[MlMt] Follow Up to Email Concerns

Glenn Parker glenn.parker at comcast.net
Tue Jun 29 10:13:10 EDT 2021

I would be interested in a deeper discussion of the actual security 
threats that all this awkward 2FA/OAuth2/whatever are meant to address. 
I mean, I certainly understand the basic need for authentication (and 
encrypted transmission) to limit access to private information, but it 
seems like some folks are going way overboard for email here. All 
security is a tradeoff with convenience, like a fence around your 
property that limits free access to everyone, including yourself. So, 
it’s important to weigh the tradeoffs.

To restate my question: what are the downsides to a compromised email 
account, and do they justify this level of access control?

Users can perform a limited number of actions in the email universe: 
read mail, delete mail, reorganize mail folders, and send mail:

  * Read mail: private information could be exposed, obviously.

  * Delete mail and reorganize mail folders: important (?) records or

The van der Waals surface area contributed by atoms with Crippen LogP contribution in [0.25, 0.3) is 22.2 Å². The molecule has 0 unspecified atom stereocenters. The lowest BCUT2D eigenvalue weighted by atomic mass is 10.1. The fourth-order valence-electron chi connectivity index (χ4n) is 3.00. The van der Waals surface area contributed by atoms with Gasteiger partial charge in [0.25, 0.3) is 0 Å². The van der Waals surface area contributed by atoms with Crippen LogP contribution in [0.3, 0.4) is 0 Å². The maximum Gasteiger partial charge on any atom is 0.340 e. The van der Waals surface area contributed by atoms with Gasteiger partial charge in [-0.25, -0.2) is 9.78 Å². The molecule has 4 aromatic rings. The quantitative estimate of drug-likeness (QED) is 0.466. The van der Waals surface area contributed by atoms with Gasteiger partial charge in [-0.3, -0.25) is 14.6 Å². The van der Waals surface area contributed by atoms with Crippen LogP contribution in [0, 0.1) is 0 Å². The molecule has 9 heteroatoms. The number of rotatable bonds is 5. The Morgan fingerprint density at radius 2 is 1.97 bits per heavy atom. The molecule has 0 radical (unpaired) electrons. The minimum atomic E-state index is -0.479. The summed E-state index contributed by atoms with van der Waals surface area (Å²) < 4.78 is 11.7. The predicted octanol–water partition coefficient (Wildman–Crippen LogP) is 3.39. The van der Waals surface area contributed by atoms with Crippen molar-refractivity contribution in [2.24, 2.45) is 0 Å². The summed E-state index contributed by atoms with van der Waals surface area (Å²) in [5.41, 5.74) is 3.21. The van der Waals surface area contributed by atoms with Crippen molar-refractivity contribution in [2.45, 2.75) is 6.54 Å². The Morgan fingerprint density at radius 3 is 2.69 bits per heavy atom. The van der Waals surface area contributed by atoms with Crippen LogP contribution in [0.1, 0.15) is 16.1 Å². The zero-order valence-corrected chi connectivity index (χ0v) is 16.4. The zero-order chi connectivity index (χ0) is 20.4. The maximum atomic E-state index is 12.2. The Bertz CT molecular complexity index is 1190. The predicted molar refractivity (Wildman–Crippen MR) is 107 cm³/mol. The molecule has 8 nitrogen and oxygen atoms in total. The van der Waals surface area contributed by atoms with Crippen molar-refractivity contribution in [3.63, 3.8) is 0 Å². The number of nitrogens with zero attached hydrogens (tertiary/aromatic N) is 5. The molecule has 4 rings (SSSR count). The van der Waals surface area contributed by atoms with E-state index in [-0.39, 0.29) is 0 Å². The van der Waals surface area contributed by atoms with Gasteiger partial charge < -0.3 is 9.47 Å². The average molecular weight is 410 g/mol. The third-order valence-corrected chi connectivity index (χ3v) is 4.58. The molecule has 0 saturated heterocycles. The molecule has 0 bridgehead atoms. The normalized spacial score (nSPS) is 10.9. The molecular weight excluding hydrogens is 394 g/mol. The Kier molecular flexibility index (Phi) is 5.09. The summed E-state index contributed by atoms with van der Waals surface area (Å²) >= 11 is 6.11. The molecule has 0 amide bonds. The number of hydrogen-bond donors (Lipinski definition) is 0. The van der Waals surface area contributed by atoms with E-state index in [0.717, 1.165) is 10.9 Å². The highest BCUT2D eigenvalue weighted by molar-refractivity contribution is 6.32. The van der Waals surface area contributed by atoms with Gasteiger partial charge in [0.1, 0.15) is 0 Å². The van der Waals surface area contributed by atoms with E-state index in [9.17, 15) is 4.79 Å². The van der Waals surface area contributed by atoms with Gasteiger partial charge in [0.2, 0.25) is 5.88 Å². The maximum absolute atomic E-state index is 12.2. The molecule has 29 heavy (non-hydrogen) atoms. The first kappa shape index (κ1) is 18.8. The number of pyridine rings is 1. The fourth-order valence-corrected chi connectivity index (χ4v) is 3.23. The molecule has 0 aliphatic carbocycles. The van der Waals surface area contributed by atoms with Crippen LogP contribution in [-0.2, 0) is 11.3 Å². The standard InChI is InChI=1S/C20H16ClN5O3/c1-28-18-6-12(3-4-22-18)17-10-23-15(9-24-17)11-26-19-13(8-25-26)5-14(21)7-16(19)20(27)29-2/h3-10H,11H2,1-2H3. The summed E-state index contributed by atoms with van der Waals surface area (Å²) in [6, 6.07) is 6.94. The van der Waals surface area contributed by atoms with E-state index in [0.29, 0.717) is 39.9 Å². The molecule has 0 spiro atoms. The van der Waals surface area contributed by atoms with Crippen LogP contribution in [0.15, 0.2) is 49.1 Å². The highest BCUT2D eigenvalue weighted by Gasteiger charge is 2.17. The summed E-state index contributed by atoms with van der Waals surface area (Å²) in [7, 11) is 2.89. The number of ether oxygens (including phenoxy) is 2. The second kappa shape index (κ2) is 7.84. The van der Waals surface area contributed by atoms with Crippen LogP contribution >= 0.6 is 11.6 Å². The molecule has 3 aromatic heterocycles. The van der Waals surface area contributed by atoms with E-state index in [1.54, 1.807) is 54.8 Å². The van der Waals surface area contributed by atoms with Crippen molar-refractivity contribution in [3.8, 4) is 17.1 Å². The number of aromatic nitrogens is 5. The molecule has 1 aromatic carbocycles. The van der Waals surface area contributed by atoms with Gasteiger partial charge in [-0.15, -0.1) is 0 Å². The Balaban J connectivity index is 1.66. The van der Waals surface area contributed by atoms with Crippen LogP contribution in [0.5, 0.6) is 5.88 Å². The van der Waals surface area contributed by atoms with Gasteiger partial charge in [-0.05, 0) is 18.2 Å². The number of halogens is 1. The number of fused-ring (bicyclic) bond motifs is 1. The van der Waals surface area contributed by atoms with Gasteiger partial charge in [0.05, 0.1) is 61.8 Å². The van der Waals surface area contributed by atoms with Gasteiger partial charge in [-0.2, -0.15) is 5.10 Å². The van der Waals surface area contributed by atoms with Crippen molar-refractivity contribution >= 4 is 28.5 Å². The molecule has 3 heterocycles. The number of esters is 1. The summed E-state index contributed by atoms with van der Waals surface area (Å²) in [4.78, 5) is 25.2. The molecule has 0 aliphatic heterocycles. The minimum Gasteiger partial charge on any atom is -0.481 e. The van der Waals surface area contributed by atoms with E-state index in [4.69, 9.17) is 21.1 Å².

progress tracking could be lost or “misplaced”. (But, seriously, 
don’t use email for critical data storage).

  * Send mail: IMHO, the biggest threat to an organization is the 
potential for social engineering via “authentic” appearing email.

I’m going to dismiss the deletion and reorganizing actions as de 
minimus (but tell me if I’m missing something).

Maintaining privacy for reading email is a valid concern, but I don’t 
think it justifies having to authenticate on every IMAP transaction.

OTOH, bogus emails are potentially far more serious, and I could see 
reasons for much tighter access when sending mail. And distinct 
protocols controls for reading and sending could certainly be 

I’m surprised that the level of flexibility for gating access to email 
services seems so limited today. The crux for these matters is the 
directory service that validates end user credentials. It seems like we 
could implement some flexible and fairly sophisticated authentication 
protocols (between the directory and the IMAP/SMTP server) that would 
not require any direct tweaks to email clients. This might allow, for 
example, a user to authenticate once via 2FA, and then maintain IMAP 
access (using standard IMAP authentication) for some number of days 
before having to authenticate again.

It’s been a while since I worked on the software for such services, so 
maybe there’s a lot I need to catch up on, but I basically feel that 
“ultra-hardened” email is a poor idea.

Glenn P. Parker
glenn.parker at comcast.net
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